Joyce Roche
Stories from the Oaks

Joyce Roché ‘70 drops sage advice on combating imposter syndrome

Dillard alum Joyce Roché ‘70, has had a fulfilling and thriving career. The New Orleans native earned her Bachelor of Arts degree in math education from Dillard and later acquired her Master in Business Administration from Columbia University in 1972. Upon graduating from the Ivy League, Roché worked as the manager of merchandising at Avon Products, Inc., and later became the director of marketing at Revlon, Inc. In 1981, Roché returned to Avon and became its first African-American female vice president and first vice president of global marketing. As Roché continued to climb the career ladder, she received the opportunity to become the president and chief executive officer at Girls, Inc., in 2000. Throughout her profession, Roché sat on several boards such as Macy’s, Tupperware Brands Corporation, and Dr. Pepper Snapple Group. Despite Roché climbing up the career ladder and shattering several glass ceilings as a Black woman in Corporate America, she shared with the Office of Communications and Marketing that she often struggled with imposter syndrome. 

According to TIME Magazine, imposter syndrome is the idea that your success is only due to luck and not because of your educational background, skills, or talents. The syndrome identified by psychologists Drs. Pauline Rose Clance and Suzanne Imes in 1978. In their research, Clance and Imes found that women “are more likely either to project the cause of success outward to an external cause (luck) or a temporary internal quality (effort) that they do not equate with inherent ability.” Whereas men “tend to own success as attributable to a quality inherent in themselves.” While Clance and Imes focused their study between gender binaries, in recent times, more psychologists have researched the effects of imposter syndrome in different races/ethnicities and gender orientations.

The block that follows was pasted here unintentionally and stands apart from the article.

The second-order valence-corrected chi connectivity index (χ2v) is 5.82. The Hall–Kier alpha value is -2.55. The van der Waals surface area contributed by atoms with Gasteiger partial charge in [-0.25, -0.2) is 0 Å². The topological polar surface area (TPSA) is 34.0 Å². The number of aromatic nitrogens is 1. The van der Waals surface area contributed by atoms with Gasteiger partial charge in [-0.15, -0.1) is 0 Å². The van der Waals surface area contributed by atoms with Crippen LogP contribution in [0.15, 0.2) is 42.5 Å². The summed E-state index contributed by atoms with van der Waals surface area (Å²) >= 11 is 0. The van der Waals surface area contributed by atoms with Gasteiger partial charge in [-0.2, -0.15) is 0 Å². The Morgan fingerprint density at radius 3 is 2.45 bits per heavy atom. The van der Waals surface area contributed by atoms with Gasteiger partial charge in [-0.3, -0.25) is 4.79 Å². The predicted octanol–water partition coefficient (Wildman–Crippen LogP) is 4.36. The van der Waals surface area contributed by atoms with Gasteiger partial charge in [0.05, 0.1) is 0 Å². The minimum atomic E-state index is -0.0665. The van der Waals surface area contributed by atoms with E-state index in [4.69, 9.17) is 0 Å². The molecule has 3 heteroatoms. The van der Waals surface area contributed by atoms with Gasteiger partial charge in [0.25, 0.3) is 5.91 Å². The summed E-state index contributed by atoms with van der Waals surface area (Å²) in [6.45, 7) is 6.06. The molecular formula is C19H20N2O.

Reporters Donte Bernard and Tracie Lowe for Diverse: Issues In Higher Education noted that Black students who are educated or work at predominantly white institutions/businesses may question if they belong at said schools or jobs. “Black students may be more vulnerable to experiences of impostor syndrome, particularly in the context of negative racialized experiences, given their minoritized and marginalized status both within academia and society,” Bernard and Lowe wrote for Diverse Issues. To help Dillard students recognize and overcome imposter syndrome, below are exclusive tips about imposter syndrome Joyce Roché shared with the Office of Communications and Marketing. 

Imposter Syndrome Can Happen Anywhere